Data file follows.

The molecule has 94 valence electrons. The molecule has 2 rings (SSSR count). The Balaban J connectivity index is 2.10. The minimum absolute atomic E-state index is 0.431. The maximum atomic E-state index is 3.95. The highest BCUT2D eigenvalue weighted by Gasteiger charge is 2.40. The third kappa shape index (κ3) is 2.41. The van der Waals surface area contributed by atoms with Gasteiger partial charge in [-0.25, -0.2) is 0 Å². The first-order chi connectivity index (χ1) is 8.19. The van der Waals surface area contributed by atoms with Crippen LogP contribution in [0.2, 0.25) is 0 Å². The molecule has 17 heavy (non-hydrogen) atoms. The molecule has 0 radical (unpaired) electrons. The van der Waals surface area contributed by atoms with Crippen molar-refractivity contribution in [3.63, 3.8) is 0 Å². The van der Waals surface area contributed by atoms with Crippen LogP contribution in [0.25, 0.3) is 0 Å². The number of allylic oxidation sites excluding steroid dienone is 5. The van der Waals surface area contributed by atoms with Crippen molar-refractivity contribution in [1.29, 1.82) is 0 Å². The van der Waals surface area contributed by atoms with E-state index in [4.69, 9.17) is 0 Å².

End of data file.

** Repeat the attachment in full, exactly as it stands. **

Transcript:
The molecule has 94 valence electrons. The molecule has 2 rings (SSSR count). The Balaban J connectivity index is 2.10. The minimum absolute atomic E-state index is 0.431. The maximum atomic E-state index is 3.95. The highest BCUT2D eigenvalue weighted by Gasteiger charge is 2.40. The third kappa shape index (κ3) is 2.41. The van der Waals surface area contributed by atoms with Gasteiger partial charge in [-0.25, -0.2) is 0 Å². The first-order chi connectivity index (χ1) is 8.19. The van der Waals surface area contributed by atoms with Crippen LogP contribution in [0.2, 0.25) is 0 Å². The molecule has 17 heavy (non-hydrogen) atoms. The molecule has 0 radical (unpaired) electrons. The van der Waals surface area contributed by atoms with Crippen molar-refractivity contribution in [3.63, 3.8) is 0 Å². The van der Waals surface area contributed by atoms with Crippen LogP contribution in [0.25, 0.3) is 0 Å². The number of allylic oxidation sites excluding steroid dienone is 5. The van der Waals surface area contributed by atoms with Crippen molar-refractivity contribution in [1.29, 1.82) is 0 Å². The van der Waals surface area contributed by atoms with E-state index in [4.69, 9.17) is 0 Å².